Great Power Thinking and Strategic Campaign for Chinese Consumers

There is no doubt that the Chinese economy is soaring these years, especially in the manufacturing and retail sectors. This also points out where China’s economy is heading, jumping more than 10% from 70% to 81%. Meanwhile, the services sector lagged at 65% a 7% decline from last year citing growing domestic competition and rising costs as key challenges.

As for Chinese people, there are more than 1 million Chinese with assets over $1.5 million, and the number is increasing rapidly. Rich consumers (generally 20-60 years old) are fairly concentrated in large urban areas, with Beijing, Guangdong, and Shanghai housing about half of this group. These individuals are successful entrepreneurs, top managers, and business owners. They purchase the best products available, particularly imports, and are the perfect candidates for marketing new products. Premium supermarkets have already emerged in China to provide high-quality products to wealthy consumers (see Choosing the Right Retail Format).

Chinese Consumers chase luxury brands

For many Chinese consumers, luxury brands from Europe and the U.S. are seen as prestigious. In fact, labels such as Louis Vuitton, Chanel, Cartier, Burberry, and Apple were among the favorites for gift-giving by wealthy Chinese consumers since 2013.

In recent years, “Made in the USA” brands, including Tory Burch, Kate Spade, and Michael Kors, become increasingly popular in China. U.S. export businesses expanding into China can benefit from a halo effect from these products by emphasizing their own U.S. origins, particularly if they are marketing luxury items. In marketing materials, international businesses might emphasize that their U.S. exports are high quality and that customers feel good about themselves when they use them.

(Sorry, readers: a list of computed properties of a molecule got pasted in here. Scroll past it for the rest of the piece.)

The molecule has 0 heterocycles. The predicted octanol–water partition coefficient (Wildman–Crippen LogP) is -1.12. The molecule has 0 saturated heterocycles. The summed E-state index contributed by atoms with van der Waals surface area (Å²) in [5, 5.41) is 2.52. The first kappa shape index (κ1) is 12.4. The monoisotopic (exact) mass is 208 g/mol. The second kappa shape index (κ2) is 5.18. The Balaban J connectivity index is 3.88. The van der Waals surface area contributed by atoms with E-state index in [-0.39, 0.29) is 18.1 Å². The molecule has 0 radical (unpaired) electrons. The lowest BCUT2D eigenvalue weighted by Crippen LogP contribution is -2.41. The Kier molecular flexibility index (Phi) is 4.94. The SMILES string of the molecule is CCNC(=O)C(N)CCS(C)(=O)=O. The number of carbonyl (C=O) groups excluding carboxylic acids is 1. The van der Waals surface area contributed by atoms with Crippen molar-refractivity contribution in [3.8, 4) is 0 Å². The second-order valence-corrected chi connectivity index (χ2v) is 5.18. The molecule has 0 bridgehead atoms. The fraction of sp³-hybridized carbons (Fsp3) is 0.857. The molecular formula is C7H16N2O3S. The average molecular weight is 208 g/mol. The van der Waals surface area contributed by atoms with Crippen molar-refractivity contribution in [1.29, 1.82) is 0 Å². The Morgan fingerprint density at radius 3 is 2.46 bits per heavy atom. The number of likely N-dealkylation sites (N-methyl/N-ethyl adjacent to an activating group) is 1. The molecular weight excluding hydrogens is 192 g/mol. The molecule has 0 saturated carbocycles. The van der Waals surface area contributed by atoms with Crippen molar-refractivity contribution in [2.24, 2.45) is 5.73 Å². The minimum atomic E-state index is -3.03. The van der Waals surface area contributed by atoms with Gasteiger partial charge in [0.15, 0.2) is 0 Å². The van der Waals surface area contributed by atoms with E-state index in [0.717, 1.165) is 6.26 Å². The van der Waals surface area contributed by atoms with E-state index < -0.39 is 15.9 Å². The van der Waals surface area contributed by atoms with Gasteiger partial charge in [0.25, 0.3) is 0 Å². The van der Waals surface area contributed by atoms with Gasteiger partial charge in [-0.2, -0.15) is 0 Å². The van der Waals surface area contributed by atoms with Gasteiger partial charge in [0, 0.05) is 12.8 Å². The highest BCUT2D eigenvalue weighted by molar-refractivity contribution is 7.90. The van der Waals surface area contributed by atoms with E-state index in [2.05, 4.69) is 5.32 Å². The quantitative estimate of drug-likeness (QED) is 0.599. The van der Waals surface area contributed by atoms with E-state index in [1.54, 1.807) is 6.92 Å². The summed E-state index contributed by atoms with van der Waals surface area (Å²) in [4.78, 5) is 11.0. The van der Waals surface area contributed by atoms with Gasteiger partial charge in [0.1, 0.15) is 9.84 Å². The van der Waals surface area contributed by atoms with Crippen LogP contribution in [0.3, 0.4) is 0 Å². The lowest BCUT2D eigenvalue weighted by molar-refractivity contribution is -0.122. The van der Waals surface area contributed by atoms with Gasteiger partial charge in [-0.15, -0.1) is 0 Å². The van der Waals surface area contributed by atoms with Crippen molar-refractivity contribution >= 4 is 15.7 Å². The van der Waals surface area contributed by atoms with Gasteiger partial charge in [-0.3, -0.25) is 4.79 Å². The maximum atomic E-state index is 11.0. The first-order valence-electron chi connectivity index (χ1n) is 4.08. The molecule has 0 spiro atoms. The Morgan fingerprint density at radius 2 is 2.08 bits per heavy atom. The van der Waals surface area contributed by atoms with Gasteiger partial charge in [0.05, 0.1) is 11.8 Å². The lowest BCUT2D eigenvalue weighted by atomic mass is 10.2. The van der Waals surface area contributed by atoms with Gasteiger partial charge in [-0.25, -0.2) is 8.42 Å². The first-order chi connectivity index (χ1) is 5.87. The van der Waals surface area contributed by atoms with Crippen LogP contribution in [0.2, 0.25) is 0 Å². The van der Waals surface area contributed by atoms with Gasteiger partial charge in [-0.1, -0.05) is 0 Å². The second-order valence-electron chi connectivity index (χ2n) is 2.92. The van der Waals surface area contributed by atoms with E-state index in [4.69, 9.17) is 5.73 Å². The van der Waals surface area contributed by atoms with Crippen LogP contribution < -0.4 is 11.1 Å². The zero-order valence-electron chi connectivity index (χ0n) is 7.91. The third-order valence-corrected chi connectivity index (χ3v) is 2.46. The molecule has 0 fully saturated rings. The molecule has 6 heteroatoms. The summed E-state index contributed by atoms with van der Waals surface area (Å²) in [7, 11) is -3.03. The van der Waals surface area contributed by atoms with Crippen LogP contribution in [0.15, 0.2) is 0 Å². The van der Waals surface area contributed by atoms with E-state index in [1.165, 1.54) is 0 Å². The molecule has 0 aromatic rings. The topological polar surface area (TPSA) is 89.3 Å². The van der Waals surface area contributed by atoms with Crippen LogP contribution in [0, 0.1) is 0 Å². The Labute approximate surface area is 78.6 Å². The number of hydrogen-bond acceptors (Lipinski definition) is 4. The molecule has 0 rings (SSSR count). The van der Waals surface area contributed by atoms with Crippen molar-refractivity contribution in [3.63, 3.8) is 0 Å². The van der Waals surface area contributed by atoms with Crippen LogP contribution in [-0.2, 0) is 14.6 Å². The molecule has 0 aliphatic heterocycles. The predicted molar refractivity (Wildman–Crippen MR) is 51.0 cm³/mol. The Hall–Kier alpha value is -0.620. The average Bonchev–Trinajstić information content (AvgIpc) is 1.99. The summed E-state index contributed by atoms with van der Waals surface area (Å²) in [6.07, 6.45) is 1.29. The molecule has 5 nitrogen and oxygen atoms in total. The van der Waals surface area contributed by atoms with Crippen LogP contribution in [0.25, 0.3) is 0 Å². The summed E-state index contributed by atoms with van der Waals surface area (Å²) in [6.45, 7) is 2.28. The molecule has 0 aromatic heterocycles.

Global business owners can also benefit by focusing on luxury brand products that Chinese consumers are more likely to use in public. This is because some rich customers will pay for luxury smartphones and handbags without any concern for money.

Star products effect

Nothing is more important to a brand than its products. Stars products of a brand can be its best sellers, award-winning products, or the most popular products. In the collectivistic culture of China, an individual’s purchase decision is easily influenced by others, and consumers tend to buy products widely talked about.

Skincare brands are adopting to knowing how a star product can make a brand. For example, Clinique 3-Step System Kit, which includes three products to cleanse, tone, and moisturize facial skin, has been very popular in China for years. “Three steps, three minutes” offers users a simple but effective way of daily skincare, which has helped Clinique to achieve great revenue and long-lasting fame in China. Some sought-after skincare products have nicknames from their Chinese buyers. For example, Lancôme ‘Advanced Génifique’ Youth Activating Concentrate is known as the “little black bottle” in China, and Erno Laszlo ‘Phelityl’ Night Cream is “tofu cream”.

Star products also play a significant role in clothing & footwear brands. Stuart Weitzman has won the favor of Chinese spenders thanks to its 5050 boots. This iconic up-to-the-knee boot has a uniquely stylish design of half micro stretch and leather, which is comfy and makes your calves look slim. So, Chinese women who try everything to lose weight and stay slim are crazy about the boot. To attract more Chinese buyers, Stuart Weitzman carries the boots in small sizes like 4 and 5.